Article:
The Drinks Business has reported that a blind tasting of Rosé wines in London this month confirmed the superiority of Provence, but also highlighted the quality of Bordeaux Rosé. The tasting was organised by Richard Bampfield MW and covered 20 Rosés from the 2012 vintage and locations as diverse as Corsica,
Istria and Bolgheri, as well as more traditional Rosé-producing regions such as Provence, Bandol and the Rhône and Sancerre, not forgetting New World areas Marlborough and the Barossa. The wines were tasted by a range of press and merchants, as well as The Drinks Business:
“In short, it was Provence, Bordeaux and Sancerre which were the most highly-rated rosé wine producing regions.”
The highest scores were awarded to two Provencal Rosés – Chateau Leoube’s Secret de Léoube and Domaine Ott’s Clos Mireille – and one Bordeaux Rosé from Château Brown.
Chateau Brown’s lies in Pessac Leognan and the 2012 is their first ever Rosé. The chateau takes its name from the Scottish trader John Lewis Brown who purchased the estate in 1795 (he also acquired Chateau Cantenac Brown and Chateau Boyd Cantenac in 1806 when he married into the Boyd family).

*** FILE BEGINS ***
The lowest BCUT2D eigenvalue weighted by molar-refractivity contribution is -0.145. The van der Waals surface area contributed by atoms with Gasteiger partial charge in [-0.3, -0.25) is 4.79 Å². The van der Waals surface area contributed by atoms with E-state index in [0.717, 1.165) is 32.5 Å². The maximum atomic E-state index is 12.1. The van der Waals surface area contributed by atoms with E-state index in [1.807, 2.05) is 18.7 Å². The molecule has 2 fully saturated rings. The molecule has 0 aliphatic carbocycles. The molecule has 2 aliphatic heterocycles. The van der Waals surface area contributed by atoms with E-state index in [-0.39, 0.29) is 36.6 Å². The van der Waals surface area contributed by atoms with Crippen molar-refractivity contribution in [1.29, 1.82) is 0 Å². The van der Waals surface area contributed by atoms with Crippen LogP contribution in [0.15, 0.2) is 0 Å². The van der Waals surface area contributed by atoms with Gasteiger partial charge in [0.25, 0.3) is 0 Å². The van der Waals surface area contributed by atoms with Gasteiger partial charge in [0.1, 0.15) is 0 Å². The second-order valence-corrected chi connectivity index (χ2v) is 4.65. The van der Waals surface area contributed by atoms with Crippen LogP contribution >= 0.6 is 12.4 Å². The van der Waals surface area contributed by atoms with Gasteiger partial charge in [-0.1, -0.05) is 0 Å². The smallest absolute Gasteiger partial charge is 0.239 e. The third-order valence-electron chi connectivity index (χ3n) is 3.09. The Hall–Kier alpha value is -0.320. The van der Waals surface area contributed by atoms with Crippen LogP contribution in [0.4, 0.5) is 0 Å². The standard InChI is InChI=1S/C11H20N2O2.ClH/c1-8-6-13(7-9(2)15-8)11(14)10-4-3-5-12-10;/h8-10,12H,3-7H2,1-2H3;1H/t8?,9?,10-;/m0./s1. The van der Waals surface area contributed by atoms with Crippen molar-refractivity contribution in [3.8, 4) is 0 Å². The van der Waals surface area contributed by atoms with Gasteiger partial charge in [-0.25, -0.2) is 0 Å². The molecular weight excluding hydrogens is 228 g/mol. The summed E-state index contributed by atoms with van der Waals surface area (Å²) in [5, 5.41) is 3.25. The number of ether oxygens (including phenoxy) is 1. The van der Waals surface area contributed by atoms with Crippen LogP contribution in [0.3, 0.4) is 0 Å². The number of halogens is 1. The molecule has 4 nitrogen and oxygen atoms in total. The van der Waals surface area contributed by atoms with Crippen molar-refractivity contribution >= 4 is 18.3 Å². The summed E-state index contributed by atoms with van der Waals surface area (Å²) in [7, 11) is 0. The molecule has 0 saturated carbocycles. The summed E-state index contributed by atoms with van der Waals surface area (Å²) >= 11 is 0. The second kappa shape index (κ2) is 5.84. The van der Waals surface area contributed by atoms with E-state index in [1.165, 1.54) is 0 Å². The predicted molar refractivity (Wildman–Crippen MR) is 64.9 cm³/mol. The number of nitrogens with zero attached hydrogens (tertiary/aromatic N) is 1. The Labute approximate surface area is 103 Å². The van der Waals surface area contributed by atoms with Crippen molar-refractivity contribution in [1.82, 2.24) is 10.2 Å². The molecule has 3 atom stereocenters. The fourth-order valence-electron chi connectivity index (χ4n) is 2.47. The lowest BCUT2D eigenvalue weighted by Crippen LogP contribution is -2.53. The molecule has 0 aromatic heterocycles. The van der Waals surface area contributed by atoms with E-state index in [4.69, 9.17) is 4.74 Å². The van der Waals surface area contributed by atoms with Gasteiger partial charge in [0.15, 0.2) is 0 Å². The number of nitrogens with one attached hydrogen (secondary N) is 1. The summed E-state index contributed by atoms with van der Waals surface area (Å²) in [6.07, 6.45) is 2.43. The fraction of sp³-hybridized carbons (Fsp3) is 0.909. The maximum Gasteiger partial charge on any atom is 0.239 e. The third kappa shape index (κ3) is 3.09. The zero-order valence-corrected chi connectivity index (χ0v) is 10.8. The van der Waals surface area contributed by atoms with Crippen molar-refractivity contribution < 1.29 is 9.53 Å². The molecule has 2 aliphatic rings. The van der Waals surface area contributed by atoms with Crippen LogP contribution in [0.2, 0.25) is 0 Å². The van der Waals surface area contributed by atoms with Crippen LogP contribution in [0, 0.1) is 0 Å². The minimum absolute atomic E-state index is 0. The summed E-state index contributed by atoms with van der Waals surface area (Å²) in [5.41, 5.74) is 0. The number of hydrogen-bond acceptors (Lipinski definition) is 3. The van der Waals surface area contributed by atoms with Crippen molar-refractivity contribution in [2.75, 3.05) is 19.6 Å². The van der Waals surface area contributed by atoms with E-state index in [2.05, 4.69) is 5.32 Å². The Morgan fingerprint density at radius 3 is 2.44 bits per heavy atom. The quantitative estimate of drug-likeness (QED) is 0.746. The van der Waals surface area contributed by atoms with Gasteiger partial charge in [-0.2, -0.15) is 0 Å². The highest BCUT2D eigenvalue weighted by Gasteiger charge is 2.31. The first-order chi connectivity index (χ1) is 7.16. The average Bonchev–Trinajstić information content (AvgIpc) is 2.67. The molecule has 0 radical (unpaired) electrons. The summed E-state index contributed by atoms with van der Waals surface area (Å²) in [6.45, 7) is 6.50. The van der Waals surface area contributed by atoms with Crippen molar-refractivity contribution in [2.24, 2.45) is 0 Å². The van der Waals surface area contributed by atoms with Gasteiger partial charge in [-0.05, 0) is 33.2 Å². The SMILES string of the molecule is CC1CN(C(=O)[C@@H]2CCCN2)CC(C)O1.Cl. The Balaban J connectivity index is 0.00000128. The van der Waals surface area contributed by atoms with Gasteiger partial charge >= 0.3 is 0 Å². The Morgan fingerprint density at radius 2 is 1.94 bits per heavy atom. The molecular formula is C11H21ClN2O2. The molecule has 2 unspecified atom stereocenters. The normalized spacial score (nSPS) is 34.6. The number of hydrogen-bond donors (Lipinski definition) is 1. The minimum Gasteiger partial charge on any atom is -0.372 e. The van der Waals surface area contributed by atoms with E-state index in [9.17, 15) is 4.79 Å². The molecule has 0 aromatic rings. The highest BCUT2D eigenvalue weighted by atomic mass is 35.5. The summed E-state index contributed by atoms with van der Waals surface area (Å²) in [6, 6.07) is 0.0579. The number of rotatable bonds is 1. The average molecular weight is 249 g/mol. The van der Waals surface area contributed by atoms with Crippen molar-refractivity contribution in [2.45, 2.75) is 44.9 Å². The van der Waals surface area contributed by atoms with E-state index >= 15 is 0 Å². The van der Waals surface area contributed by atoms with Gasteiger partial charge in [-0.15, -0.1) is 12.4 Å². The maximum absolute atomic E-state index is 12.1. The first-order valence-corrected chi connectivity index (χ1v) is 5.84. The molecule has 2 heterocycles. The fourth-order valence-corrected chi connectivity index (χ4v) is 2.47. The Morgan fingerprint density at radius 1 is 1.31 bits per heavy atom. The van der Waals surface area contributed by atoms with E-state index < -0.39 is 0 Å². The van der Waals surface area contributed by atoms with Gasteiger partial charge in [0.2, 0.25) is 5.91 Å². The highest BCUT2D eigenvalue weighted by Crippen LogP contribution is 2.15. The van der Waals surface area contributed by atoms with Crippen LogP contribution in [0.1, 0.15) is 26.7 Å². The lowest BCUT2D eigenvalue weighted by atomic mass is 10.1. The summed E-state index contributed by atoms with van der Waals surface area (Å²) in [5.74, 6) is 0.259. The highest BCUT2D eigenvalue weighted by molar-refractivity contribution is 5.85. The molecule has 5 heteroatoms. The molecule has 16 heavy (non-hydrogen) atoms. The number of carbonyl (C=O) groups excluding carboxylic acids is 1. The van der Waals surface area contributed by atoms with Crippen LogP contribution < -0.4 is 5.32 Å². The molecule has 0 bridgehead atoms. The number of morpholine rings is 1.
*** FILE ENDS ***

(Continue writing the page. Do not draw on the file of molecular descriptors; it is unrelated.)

Today it is owned by Jean-Christophe Mau whose family were long established Bordelaise negotiants.
The Drinks Business’s top 10 Rosés from the event also included Chateau de Sours’ La Source. Chateau de Sours dates back to the 14th century when it served as an inn on the St Jacques de Compostelle pilgrimage route. The chateau was built in 1792 and stands on a limestone plateau south west of Libourne and Pomerol, facing Saint Emilion.
It is owned by Martin and Nicolette Krajewski who produce a range of wines (Red, White and Rosé) and an unusual Sparkling Rosé using the Champenoise secondary fermentation in bottle.
Rosé wines are very popular in France (domestic sales have more than doubled in the past 20 years – 1 in 4 bottles bought there is a Rosé). Many of France’s top gourmet restaurants have Rosé on their wine lists and quite a few of Bordeaux’s Grand Cru Classé produce a Rosé of their own.
Here in the UK Rosé accounts for 1 in 8 bottles of wine bought in supermarkets and off licences (up from 1 in 40 in the year 2000). Sales of rose wine in shops are currently worth £646 million in Britain, nearly £1.8 million a day, according to figures from market analysts Nielsen. According to the Telegraph experts believe it is becoming a drink that is enjoyed all year round.
Good Bordeaux Rosé doesn’t have to burn a hole in your pocket and if you are keen to try some for yourself check out Rosé Wine at Bordeaux-Undiscovered.